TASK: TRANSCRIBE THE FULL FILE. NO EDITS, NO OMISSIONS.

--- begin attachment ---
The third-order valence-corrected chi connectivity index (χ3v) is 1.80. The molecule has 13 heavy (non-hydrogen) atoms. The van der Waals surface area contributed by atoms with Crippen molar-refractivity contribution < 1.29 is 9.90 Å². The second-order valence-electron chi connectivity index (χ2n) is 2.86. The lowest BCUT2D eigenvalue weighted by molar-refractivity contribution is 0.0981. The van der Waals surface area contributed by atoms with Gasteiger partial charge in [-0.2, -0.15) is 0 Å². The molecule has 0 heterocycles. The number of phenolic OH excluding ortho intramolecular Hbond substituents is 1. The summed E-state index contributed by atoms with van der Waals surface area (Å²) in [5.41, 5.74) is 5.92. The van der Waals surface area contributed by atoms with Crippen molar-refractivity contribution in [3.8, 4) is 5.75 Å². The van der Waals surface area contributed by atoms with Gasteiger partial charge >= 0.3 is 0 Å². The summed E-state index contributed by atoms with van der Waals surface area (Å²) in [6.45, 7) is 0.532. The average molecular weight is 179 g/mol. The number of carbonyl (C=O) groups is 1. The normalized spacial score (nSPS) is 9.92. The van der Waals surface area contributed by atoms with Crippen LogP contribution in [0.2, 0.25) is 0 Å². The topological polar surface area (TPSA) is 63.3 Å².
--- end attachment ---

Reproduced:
The third-order valence-corrected chi connectivity index (χ3v) is 1.80. The molecule has 13 heavy (non-hydrogen) atoms. The van der Waals surface area contributed by atoms with Crippen molar-refractivity contribution < 1.29 is 9.90 Å². The second-order valence-electron chi connectivity index (χ2n) is 2.86. The lowest BCUT2D eigenvalue weighted by molar-refractivity contribution is 0.0981. The van der Waals surface area contributed by atoms with Gasteiger partial charge in [-0.2, -0.15) is 0 Å². The molecule has 0 heterocycles. The number of phenolic OH excluding ortho intramolecular Hbond substituents is 1. The summed E-state index contributed by atoms with van der Waals surface area (Å²) in [5.41, 5.74) is 5.92. The van der Waals surface area contributed by atoms with Crippen molar-refractivity contribution in [3.8, 4) is 5.75 Å². The van der Waals surface area contributed by atoms with Gasteiger partial charge >= 0.3 is 0 Å². The summed E-state index contributed by atoms with van der Waals surface area (Å²) in [6.45, 7) is 0.532. The average molecular weight is 179 g/mol. The number of carbonyl (C=O) groups is 1. The normalized spacial score (nSPS) is 9.92. The van der Waals surface area contributed by atoms with Crippen LogP contribution in [0.2, 0.25) is 0 Å². The topological polar surface area (TPSA) is 63.3 Å².